UK's Labour, after backlash, says Abbott can run in election

FILE PHOTO: Labour MP Diane Abbott

By Suban Abdulla

LONDON (Reuters) - Britain's opposition Labour Party said that Diane Abbott, Britain's first Black woman lawmaker, would be able to run in the July 4 election after confusion over her candidacy sparked a backlash within the party.

Labour leader Keir Starmer told reporters that Diane Abbott was free to contest her seat in northeast London.

"She is free to go forward as a Labour candidate," Starmer said. "She was a trailblazer for many, many years."

Abbott, Britain's longest serving Black member of parliament who was first elected in 1987, had been suspended by the party for over a year after she said Jewish, Irish and Traveller people did not face racism all their lives.

The lawmaker, who apologised for the remarks, was reinstated to the party this week but media reports had said she would be barred from standing, raising questions about her future in the Labour Party.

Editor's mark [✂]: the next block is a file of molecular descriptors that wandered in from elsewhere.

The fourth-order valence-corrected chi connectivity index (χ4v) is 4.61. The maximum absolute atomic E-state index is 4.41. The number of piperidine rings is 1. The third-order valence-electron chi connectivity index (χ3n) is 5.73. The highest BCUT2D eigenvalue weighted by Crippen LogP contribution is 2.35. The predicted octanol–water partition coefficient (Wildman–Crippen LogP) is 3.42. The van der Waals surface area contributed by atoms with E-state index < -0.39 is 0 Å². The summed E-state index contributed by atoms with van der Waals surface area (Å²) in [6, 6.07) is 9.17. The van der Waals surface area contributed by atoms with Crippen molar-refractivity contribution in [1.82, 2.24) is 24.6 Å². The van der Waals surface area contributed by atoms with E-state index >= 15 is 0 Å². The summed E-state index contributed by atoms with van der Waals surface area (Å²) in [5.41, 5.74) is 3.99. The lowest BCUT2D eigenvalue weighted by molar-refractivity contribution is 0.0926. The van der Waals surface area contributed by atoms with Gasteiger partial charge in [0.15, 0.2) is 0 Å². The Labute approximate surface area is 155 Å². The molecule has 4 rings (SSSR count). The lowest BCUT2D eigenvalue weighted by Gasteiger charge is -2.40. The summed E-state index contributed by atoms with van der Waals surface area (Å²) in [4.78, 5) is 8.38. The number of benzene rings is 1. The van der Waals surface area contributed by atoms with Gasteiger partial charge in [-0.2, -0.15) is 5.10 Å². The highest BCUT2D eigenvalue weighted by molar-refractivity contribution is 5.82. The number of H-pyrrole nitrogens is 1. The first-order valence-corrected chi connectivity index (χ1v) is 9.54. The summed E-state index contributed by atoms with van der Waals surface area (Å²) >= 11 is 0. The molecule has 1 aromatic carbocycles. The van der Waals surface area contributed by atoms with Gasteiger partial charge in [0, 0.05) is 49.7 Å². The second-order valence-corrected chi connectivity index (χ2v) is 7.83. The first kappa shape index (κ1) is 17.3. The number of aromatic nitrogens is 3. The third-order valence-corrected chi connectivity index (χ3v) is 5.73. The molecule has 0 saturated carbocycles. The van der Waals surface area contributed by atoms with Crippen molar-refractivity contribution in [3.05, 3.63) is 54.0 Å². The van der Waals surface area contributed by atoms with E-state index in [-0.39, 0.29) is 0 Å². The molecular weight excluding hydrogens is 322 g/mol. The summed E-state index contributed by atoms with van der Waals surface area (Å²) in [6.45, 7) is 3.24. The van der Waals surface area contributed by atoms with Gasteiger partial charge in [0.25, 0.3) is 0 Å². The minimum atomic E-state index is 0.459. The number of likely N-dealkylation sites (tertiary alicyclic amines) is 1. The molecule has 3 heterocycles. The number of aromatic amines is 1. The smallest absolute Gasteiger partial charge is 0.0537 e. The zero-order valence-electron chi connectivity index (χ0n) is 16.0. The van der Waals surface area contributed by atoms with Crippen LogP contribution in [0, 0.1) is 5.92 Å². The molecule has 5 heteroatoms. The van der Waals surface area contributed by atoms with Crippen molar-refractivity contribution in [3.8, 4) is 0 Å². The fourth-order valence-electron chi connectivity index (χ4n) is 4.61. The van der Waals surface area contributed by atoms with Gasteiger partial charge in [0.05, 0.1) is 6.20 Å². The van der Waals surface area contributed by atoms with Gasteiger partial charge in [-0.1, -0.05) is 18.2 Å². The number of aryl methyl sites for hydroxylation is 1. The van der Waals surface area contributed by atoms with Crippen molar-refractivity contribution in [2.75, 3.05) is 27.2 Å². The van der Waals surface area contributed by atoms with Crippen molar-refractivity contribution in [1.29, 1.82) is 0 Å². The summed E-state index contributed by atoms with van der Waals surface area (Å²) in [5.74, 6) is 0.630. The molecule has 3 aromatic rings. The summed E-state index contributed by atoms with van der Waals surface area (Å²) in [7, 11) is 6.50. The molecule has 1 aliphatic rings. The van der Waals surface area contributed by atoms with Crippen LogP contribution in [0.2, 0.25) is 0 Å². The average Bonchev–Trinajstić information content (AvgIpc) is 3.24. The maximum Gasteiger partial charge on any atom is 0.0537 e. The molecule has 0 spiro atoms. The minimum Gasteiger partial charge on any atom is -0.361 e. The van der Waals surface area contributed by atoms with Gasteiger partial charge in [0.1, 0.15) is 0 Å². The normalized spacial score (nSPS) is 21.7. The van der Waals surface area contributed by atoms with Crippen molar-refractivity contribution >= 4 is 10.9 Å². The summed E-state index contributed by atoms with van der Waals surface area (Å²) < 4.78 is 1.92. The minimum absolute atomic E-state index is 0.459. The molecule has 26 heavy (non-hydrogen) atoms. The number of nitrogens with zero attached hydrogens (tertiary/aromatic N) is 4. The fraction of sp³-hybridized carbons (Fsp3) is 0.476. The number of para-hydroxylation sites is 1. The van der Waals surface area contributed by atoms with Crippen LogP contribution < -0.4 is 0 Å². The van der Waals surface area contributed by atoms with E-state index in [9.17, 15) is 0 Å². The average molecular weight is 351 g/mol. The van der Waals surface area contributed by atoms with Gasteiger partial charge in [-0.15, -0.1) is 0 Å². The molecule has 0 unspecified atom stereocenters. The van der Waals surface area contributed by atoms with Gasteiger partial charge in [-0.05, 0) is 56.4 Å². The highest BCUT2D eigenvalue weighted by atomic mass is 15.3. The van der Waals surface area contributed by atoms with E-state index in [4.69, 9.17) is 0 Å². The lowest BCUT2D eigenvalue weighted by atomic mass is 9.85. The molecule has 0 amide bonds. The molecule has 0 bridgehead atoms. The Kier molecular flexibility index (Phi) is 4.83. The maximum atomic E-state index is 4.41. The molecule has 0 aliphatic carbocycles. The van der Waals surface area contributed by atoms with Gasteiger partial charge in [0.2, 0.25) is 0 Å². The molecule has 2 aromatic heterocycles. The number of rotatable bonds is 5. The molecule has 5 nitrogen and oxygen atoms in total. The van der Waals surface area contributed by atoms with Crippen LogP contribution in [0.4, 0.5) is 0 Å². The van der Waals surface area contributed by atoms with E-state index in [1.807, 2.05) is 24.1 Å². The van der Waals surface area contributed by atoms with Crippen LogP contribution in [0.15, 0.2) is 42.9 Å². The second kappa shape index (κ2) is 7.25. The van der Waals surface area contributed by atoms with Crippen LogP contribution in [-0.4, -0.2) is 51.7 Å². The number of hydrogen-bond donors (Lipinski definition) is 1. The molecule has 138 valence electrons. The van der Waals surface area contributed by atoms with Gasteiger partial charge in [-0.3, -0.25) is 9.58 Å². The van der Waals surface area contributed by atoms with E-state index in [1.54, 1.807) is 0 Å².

On Friday, prominent Black Britons signed an open letter criticising the treatment of Abbott, and voters in her constituency had voiced anger over the issue.

The actors, writers and broadcasters wrote that Abbott's treatment, with an investigation taking over a year, indicated "systemic racism" and a "determination to humiliate her".

"Coming from a community where discrimination is a daily reality, we know unfairness when we see it," it said.

The signatories included actors Lenny Henry and David Harewood, author Yemi Adegoke, and broadcaster Afua Hirsh, who said Labour seemed to have made a strategic decision that "the black and brown vote doesn't matter".

Starmer, the country's former chief prosecutor, took over the Labour leadership in April 2020, shortly before the equalities watchdog accused the party of discrimination against Jews under the leadership of his predecessor, the veteran socialist Jeremy Corbyn.

Starmer vowed to rid the party of antisemitism. He has also been accused of purging left-wing members to move it back to the centre of British politics and make it more electable.

(Reporting by Suban Abdulla; editing by Giles Elgood, Hugh Lawson and Nick Macfie)